... Hirabayashi et al. [35,36] and Hirai et al. [37] found no adverse effects with sceletium powder (assuming 2% alkaloids) in dogs treated with 20 mg/kg per day, in dogs treated with up to 90 mg/kg per day, and in cats treated with 100 mg/kg per day. ...
Article
Modern-day regulatory systems governing conditions for how health products enter national markets constitute a barrier of access for traditional herbal medicines on an international level. Regulatory intentions are focused on ensuring consumers are being provided with safe, efficacious and high-quality products that, however, collaterally limit opportunities for traditional herbal medicinal products, especially those that do not already have a long-standing tradition of use established in the respective national marketplaces. This case study investigates and compares how a Southern African herbal medicine with great potential as an anxiolytic and mild antidepressant – Mesembryanthemum tortuosum L. [syn. Sceletium tortuosum (L.) N.E.Br.] aerial parts – fares internationally in today’s regulatory environments. It is argued that inadvertent regulatory favoritism combined with the lack of means for adequate protection of intellectual property may obstruct innovation by creating an almost insurmountable economical hurdle for successful product development and introduction of botanicals from developing countries into most of the world’s health product markets.
... Three exploratory studies using milled M. tortuosum plant material in domestic cats and/or dogs brought to a veterinary clinic, both with and without mental disturbances, demonstrated no adverse reactions and positive effects on mood and behaviour at levels of 20-100 mg/kg bw orally daily for between 7 and 180 days [35][36][37]. ...
... Hirabayashi et al. [35,36] and Hirai et al. [37] found no adverse effects with sceletium powder (assuming 2% alkaloids) in dogs treated with 20 mg/kg per day, in dogs treated with up to 90 mg/kg per day, and in cats treated with 100 mg/kg per day. ...
Article
Modern-day regulatory systems governing conditions for how health products enter national markets constitute a barrier of access for traditional herbal medicines on an international level. Regulatory intentions are focused on ensuring consumers are being provided with safe, efficacious and high-quality products that, however, collaterally limit opportunities for traditional herbal medicinal products, especially those that do not already have a long-standing tradition of use established in the respective national marketplaces. This case study investigates and compares how a Southern African herbal medicine with great potential as an anxiolytic and mild antidepressant – Mesembryanthemum tortuosum L. [syn. Sceletium tortuosum (L.) N.E.Br.] aerial parts – fares internationally in today’s regulatory environments. It is argued that inadvertent regulatory favoritism combined with the lack of means for adequate protection of intellectual property may obstruct innovation by creating an almost insurmountable economical hurdle for successful product development and introduction of botanicals from developing countries into most of the world’s health product markets.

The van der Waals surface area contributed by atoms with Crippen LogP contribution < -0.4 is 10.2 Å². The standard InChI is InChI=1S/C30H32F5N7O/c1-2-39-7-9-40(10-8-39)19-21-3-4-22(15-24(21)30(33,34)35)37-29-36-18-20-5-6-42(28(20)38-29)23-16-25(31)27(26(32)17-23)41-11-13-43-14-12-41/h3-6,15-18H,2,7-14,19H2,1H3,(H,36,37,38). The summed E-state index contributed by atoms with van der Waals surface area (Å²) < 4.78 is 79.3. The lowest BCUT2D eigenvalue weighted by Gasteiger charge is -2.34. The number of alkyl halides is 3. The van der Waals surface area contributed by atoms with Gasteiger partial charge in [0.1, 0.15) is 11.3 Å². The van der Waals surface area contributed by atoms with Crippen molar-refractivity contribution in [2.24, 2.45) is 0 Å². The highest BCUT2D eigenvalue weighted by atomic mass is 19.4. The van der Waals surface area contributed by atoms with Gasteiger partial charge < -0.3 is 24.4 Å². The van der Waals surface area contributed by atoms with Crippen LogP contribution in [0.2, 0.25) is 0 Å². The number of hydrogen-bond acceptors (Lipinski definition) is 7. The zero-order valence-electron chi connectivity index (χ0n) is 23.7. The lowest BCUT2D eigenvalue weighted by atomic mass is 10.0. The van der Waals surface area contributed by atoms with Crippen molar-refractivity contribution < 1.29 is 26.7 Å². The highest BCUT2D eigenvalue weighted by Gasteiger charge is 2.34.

... The veterinarians reported that the Sceletium reduced cage stress and travel stress in cats, and decreased the excessive nocturnal crying and barking of aged cats and dogs with a clinical diagnosis of dementia. These results have been published in Japanese (Hirabayashi et al., 2002;Hirabayashi et al., 2004;Hirabayashi et al., 2005). ...
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Part I The history of the use of kanna, the traditionally used plant material derived from a number of Sceletium species, is given from 1610-1971. This overview includes fragments of history documenting European ships docking in the Cape to search for kanna roots as a “ginseng” to trade in the Far East, and an ethnographic record from the 1700s transcribed directly from //Kabbo, a /Xam San “Bushman” from the Breakwater Convict Station in Cape Town, who gave us the name !k”waï for kaauwgoed, the Dutch name for kanna, and his own account of the uses of the plant. Part II The recent ethnobotany, ethnopharmacology and pre-clinical research on a commercialized standardized extract of Sceletium (trademarked Zembrin®) is given for the period 1995 to 2017. In vitro studies have demonstrated that the major alkaloids of kanna, including mesembrine, mesem- brenone and mesembrenol, are responsible for the psychoactivity of Sceletium, and have dual se- rotonin reuptake inhibitory (SRI) activity and phosphodiesterase-4 (PDE4) inhibitory activity. The effect of the extract of Sceletium tortuosum, Zembrin®, on brain electrical activity has been studied in vivo, demonstrating by discriminant analyses that the quantitative EEG electropharmacogram of the extract plots in close proximity to the plots for Ginkgo biloba, Rhodiola rosea, and also to the first-generation pharmaceutical PDE4 inhibitor Rolipram, indicating the potential of this extract for managing anxiety and depression and enhancing cognitive function. Part III Clinical experience with Sceletium is summarized and the results of pilot randomized, dou- ble-blind, placebo-controlled clinical studies on the extract of Sceletium tortuosum, Zembrin®, are presented, including: • A safety and tolerability study. • A pharmaco-Magnetic Resonance Imaging study. • A study on cognitive function domains using CNS Vital Signs, a computerized neu- rocognitive test battery. • A study looking at changes in brain electrical activity in response to cognitive and emotional challenges; changes in psychometric tests; and changes in the Hamilton Anxiety Scale (HAM-A). Part IV Scenarios on the future of kanna and alkaloids derived from kanna are considered.